‘Welcomed Addition’

Pete Vander Poel–county supervisor for District 2, which includes Tulare–expressed his admiration for what Tulare Adventist has managed to achieve so far at TRMC. The progress is even more impressive, he says, in light of the aura of uncertainty at play when the hospital first reopened.

“It was a welcomed addition, but we really didn’t know what to expect,” Vander Poel said. “You’ve really become a member of the community, and I think this county is very well served by what you’ve been able to achieve and the services that you’re offering.”


Challenges Ahead

While 2019 was a productive year for Adventist and the TRMC, challenges remain. Chief among them is completing the unfinished tower. Funding for the tower was approved by voters in 2005, and construction stalled in 2015. Seismic regulations due to go into effect in 2030 will force the abandonment or repurposing of the current facility, and completion of the project is estimated to cost between $40 and $60 million.

In the short term, however, Tulare Adventist’s most pressing need remains working to remove blemishes on the hospital’s reputation caused by past mismanagement and demonstrating to the community that true change has come to town.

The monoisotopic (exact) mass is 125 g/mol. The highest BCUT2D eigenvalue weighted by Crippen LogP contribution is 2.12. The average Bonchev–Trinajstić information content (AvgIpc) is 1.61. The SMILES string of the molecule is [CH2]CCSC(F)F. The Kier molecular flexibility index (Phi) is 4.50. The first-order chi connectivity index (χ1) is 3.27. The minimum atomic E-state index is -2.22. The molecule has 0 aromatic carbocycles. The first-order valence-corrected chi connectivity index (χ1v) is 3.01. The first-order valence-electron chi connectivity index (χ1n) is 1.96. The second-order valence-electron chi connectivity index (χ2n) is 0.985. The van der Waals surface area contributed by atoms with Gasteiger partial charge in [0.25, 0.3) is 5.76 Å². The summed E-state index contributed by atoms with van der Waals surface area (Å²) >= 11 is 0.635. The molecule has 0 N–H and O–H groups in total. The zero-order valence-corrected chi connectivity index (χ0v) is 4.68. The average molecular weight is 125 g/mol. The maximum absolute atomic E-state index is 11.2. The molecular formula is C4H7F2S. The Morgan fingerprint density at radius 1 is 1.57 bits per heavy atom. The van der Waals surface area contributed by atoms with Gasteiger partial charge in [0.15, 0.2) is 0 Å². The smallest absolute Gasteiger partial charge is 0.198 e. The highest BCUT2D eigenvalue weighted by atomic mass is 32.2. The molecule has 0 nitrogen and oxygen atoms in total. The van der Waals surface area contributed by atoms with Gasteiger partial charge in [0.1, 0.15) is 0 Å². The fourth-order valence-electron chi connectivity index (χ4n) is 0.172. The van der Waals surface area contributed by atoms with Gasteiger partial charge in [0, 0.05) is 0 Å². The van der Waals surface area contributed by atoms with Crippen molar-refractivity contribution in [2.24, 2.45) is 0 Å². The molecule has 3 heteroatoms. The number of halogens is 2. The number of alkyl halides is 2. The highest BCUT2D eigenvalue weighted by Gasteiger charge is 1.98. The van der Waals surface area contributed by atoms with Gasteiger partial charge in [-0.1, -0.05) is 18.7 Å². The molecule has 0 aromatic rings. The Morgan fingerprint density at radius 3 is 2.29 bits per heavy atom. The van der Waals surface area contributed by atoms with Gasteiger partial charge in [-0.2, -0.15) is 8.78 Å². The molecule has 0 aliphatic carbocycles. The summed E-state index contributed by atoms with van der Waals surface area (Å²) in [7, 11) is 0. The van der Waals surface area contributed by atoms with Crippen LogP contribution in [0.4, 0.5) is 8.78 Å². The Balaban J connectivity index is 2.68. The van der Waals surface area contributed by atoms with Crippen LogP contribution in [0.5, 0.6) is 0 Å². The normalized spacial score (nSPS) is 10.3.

“Our best strategy is the care we provide, so when people leave our hospital, they tell friends and families the kind of care that they received from us,” Dodd said. “Marketing goes far, but skepticism goes deep, and I think until people experience it themselves, it’s kind of hard to realize that things are really different.”

Providing a high quality experience for patients at TRMC is made easier by the attitude of those who work there, Dodd says. Adventist Health is a faith-based, nonprofit health care organization, and Dodd says his employees tend to treat their jobs as a mission.

“They believe they’ve been called there for a reason, and they behave that way,” he said.

In Depth: Tulare Regional Medical Center

19 thoughts on “Tulare hospital saw success, hurdles in 2019